wrens, well-knowing that their hopefuls were around appealing for food. The bird, would be in danger, sought shelter for judging that bread was difficult to swallow, them. They found it in a robin's nest, set to work to break up into minute fragsituated in a hole in a wall, out of which ments the piece I had cast down, before young robins had recently flown, and here she offered any to her young ones.
I even the happy family were snugly ensconced, saw her extract a bit from the throat of when in the evening I happened to put my
one of these, which couldn't swallow hand into the nest and send them all out it, and begin to crush the morsel in a sudden flutter. I watched to see if afresh. they returned, and was surprised to find All birds seem to dislike a cuckoo. We the old birds collect the little ones in less are sometimes visited by this fellow, but than ten minutes, and land them again in his presence is the signal for every bird this safe retreat.
about the place to put itself into a fighting One of the most engaging things to attitude, and the cuckoo's stay is made witness is a bird teaching a young one to short by the bold attacks which fly. Goldsmith only speaks the truth directed against him. when he sings :
The way to make friends with birds is 6 And as a bird each fond endearment tries no doubt to feed them, and give them To tempt its new-fledged offspring to the water winter and summer for baths as skies."
well as drinking, to talk to them, and let The best example of this I have ever them see you fully always, and to abstain seen was in the case of a swallow, and the from frightening them. incident occurred in
arbour in my
gets abroad garden. It was wonderful to mark the amongst them that certain places are safe patience, the cleverness, and the encour- and hospitable, and one sort will bring agement, given with liberal vocalization, of another. I had forgotten to mention our the parent swallow. She flew round and tits. They are our most friendly birds, round the arbour, fixed herself on its and are of four kinds, great tit, blue tit, perpendicular sides and, in manifold ways, cole and marsh tit. What we find they tried to show the timid youngster what like best is a coker-nut, which, if one end could be done with a pair of wings. be sawn off, they will clear out directly.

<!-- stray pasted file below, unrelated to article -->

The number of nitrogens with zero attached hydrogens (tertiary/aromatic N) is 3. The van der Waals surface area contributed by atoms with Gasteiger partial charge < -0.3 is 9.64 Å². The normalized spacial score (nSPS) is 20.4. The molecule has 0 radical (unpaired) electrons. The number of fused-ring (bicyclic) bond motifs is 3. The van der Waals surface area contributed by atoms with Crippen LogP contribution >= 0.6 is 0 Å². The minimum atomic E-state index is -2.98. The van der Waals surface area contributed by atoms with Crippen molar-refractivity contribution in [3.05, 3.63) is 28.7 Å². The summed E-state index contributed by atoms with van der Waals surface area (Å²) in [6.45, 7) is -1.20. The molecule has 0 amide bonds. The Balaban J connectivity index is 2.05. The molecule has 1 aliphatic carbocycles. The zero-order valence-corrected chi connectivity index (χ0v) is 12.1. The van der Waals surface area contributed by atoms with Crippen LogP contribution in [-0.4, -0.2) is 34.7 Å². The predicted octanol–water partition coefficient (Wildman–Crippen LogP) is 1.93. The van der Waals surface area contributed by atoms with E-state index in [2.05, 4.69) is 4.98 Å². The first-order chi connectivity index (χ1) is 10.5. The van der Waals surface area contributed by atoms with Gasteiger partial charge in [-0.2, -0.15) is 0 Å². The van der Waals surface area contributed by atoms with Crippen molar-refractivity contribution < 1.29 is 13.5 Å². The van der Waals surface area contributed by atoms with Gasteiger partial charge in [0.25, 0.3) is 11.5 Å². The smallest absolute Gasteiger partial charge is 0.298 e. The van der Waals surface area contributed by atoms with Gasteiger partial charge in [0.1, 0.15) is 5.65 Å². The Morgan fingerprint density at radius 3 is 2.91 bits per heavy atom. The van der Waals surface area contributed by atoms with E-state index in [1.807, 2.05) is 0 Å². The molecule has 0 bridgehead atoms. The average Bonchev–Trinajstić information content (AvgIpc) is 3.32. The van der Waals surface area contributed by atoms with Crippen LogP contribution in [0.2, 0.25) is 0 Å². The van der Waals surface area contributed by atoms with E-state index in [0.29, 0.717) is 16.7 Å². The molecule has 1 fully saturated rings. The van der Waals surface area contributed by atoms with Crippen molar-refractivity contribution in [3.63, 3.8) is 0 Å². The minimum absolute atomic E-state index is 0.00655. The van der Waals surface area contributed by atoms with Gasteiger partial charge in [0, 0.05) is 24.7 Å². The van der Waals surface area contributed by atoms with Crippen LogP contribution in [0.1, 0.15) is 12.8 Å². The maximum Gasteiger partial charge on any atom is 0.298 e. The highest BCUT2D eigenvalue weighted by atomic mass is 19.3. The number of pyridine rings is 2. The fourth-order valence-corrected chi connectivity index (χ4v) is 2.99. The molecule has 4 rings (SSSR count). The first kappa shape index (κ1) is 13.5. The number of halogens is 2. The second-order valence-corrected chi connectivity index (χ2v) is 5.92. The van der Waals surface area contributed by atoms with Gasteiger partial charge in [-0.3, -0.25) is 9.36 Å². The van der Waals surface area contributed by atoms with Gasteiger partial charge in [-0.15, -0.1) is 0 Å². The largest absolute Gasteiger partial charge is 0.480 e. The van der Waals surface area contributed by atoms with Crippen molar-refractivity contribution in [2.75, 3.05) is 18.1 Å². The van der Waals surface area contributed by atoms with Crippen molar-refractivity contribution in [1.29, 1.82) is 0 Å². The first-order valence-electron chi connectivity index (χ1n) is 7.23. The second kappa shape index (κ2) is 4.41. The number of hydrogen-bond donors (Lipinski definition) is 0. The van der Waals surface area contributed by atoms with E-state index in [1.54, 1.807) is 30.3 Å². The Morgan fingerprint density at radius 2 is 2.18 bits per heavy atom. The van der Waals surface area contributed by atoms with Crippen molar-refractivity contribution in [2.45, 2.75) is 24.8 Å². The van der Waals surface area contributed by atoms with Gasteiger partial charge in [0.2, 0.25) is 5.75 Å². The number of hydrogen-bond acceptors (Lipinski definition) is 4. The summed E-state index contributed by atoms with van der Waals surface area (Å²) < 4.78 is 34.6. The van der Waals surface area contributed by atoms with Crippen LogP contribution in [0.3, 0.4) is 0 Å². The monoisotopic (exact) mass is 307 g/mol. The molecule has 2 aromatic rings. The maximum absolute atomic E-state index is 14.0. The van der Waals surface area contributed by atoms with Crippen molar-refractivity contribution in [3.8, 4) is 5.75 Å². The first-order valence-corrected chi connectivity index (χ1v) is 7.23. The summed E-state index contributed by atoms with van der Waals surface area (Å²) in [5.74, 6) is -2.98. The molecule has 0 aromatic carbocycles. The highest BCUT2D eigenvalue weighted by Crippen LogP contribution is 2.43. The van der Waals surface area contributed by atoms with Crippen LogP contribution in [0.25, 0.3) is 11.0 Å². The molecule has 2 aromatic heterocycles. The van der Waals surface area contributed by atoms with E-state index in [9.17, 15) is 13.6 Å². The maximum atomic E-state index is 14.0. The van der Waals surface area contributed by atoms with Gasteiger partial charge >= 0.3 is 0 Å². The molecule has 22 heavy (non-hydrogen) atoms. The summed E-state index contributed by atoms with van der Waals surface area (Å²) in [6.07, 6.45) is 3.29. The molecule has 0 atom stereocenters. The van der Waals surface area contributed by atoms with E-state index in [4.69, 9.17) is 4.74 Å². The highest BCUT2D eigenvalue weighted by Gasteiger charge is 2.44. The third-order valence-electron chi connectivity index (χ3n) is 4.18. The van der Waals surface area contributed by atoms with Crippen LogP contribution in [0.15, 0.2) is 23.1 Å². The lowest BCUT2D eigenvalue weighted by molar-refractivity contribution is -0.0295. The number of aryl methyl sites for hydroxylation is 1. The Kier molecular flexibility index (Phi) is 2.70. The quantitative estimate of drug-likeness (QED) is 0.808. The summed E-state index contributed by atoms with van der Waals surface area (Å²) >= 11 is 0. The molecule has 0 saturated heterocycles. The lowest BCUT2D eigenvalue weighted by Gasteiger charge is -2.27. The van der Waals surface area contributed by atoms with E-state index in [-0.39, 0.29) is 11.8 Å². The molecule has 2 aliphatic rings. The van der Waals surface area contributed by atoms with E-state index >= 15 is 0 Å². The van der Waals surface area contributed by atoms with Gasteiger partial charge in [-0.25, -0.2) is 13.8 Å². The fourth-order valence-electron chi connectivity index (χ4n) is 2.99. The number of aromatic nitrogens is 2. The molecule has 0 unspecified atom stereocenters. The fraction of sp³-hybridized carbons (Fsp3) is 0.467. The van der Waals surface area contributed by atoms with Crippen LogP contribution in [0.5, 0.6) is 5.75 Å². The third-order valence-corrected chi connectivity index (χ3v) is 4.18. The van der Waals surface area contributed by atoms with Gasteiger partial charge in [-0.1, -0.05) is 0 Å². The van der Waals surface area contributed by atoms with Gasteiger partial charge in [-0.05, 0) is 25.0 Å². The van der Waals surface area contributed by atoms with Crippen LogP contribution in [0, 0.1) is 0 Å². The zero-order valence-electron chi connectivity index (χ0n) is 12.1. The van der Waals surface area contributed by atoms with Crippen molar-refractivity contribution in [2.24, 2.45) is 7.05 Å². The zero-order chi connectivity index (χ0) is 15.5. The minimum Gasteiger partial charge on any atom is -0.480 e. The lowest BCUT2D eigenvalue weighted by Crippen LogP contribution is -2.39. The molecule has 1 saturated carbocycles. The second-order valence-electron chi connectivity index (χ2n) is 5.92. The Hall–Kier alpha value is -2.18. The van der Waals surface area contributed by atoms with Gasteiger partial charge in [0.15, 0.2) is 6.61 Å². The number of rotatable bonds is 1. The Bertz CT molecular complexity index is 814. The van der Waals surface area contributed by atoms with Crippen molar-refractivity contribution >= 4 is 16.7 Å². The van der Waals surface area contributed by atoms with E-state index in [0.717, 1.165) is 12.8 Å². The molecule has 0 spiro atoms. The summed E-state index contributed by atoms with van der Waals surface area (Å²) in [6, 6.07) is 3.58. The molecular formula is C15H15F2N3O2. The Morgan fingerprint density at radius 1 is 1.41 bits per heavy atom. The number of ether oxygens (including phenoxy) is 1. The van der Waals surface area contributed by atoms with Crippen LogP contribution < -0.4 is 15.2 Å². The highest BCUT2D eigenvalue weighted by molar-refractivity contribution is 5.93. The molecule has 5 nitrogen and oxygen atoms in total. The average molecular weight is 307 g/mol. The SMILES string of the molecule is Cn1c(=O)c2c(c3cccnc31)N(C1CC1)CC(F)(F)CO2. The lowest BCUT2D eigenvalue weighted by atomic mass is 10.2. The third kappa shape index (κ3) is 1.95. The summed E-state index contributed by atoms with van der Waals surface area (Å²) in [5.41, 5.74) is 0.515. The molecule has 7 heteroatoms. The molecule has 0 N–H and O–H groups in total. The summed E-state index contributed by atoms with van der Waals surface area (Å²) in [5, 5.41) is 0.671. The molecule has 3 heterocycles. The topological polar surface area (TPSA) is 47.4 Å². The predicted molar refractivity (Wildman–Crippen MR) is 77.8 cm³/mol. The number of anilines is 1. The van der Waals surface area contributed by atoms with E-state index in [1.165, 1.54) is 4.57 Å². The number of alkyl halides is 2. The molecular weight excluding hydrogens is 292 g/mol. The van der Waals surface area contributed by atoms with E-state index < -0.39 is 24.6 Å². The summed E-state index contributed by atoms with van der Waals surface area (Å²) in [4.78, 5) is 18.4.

There are many interesting things to A meat bone they are also extremely notice in respect to the feeding habits of partial to. birds. One is often struck with the way There is certainly more pleasure to be in which the male bird will forego a dainty got out of an intelligent and sympathetic morsel he has secured and carry it to his interest in the lives of the lower beings mate on her nest hard by, or hurry about about us than by indulging in the oldwhen she is away from her eggs for a few world habit of wantonly killing or torturing minutes, and find food and put it into her them, and I am delighted, Mr. Editor, bill as if she were a young one.
that your invaluable magazine impresses I was much taken with the sagacity of this view so widely and successfully on a sparrow the other day. I threw down a the rising generation. Good fortune go piece of bread to one whose young ones with the Animals' Friend.
A Jeline er. Barnardo."
WRITE to record what is to me a